The stained glass

A description of the stained glass is given in an article "Medieval Painted Glass in Staffordshire Churches" in the Transactions of the Birmingham Archeological Society, 1952:

Bushbury Saint Mary.

Practically the whole of these windows in the north and south wall of the chancel have been restored in the nineteenth century as original fragments in the trailwork borders show. There were two early fourteenth century designs in these borders, the first a mapeleaf trailwork and the other the triple towered castle of Castile between fleur-de-lys. The grisaille was ornamented with the thick curving stems of oak leaves; the leads are arranged in a trellis pattern similar to Blithfield. The designs of the circular medallions are ornamented with the familiar four-armed vesica shaped foliage pattern and also the characteristic interlaced swastika type of foliage. Both of these are modem copies of the earlier work as fragments show. There are two early fourteenth century panels of glass set in the base of the western window of the south wall of the chancel. That at the foot of the central light shows a tonsured priest kneeling in prayer. He is dressed in a long dark blue habit with wide hanging sleeves. The head is drawn on glass of a pink brownish colour and the hands are outlined in black. The background is red and above is a canopy made up of fourteenth century ornament scratched out of black paint with a pointed stick. The capitals on which this arch rests are fragments of fourteenth century pinnacles, whilst the shafts supporting these are two pieces of a thick central stem from the oak leaf grisaille. The panel in the next light is partly made up under a canopy similar to that of the previous figure; the background is red. The figure is that of the infant Christ with a cruciform nimbus. He wears a long blue robe and sits upon a made-up throne; a finial takes the place of the left hand. Examination will show that this must have been part of a panel showing the Holy Mother and Child. The cross legged posture of the Child shows that He must have been seated on His Mother's arm because the left hand of His Mother is shown supporting Him. Furthermore a right hand extends a breast to the Child's mouth and He is shown about to suck the nipple as he gazes upwards, no doubt originally at his mother's face. Stebbing Shaw in his description of the church in 1798 mentions a window containing the Blessed Virgin and Child.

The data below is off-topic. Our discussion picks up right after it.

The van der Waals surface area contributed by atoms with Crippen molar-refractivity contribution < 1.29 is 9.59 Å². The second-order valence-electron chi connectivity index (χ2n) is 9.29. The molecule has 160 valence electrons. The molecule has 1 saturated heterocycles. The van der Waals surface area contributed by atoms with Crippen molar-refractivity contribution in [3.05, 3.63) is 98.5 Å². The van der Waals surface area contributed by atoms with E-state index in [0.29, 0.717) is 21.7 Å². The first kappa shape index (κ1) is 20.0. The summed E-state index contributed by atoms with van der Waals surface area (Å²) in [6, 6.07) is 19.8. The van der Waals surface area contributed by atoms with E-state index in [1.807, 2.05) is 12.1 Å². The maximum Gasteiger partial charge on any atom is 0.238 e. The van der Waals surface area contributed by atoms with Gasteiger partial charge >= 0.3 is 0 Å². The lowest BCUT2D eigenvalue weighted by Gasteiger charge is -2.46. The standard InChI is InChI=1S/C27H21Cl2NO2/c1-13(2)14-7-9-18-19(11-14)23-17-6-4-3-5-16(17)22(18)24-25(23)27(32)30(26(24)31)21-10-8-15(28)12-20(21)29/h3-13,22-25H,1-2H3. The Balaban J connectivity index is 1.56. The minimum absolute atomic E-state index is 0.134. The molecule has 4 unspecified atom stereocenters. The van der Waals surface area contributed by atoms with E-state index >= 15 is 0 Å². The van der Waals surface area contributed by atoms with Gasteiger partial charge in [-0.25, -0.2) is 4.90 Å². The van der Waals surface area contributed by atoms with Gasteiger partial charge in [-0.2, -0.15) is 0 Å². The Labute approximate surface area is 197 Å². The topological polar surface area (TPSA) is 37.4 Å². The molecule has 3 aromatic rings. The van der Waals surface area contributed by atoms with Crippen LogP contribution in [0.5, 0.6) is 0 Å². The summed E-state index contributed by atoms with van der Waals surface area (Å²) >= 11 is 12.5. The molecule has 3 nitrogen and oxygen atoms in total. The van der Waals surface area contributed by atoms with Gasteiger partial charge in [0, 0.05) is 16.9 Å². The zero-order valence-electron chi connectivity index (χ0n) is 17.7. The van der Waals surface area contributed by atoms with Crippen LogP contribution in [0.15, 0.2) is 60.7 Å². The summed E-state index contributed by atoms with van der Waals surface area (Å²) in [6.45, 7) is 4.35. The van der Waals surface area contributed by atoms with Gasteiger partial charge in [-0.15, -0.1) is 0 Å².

The tracery light in the east window of the south aisle contains an early fourteenth century figure of Our Lord seated in majesty with the right hand upraised in blessing and the left resting upon the orb of the world; the background has a scratched out spiral floral motive. At the time of writing (1952) the window below had been wantonly smashed and was boarded up. Fortunately the original tracery light is undamaged. An illustration of this is on page 8 in Volume II of Westlake's History of the Design in Painted Glass.


Following the restoration of the church in 1853, the Wolverhampton Chronicle of November 30th contained a description of the work. It commented on the stained glass as follows:-

"The windows were all painted and restored by Messrs.Ward and Hughes of Frith Street London. An unusual degree of interest attaches to these windows in consequence of their having been composed of, or restored with, glass made by Messrs. Powell of Whitefriars from analyses of ancient glass, furnished them by Charles Winston Esq. and C. H. Clarke Esq. and made either by these gentlemen or Mr. Medlock, late principal assistant at the Royal College of Chemistry. The repeated experiments and untiring exertion of Mr.Winston are most praiseworthy, in as much as he has been mainly instrumental in producing a glass of entirely different kind from any used within the last five centuries; and the best proof of its identity with glass of that period is the fact that in the restored windows it is absolutely impossible to distinguish the new material from the old: the present is the first instance wherein the glass of two dates have been so strikingly and successfully used together."

Note. For comment on Charles Winston and his work see: "Making Stained Glass". (1972) by Robert and Gertrude Metcalf.

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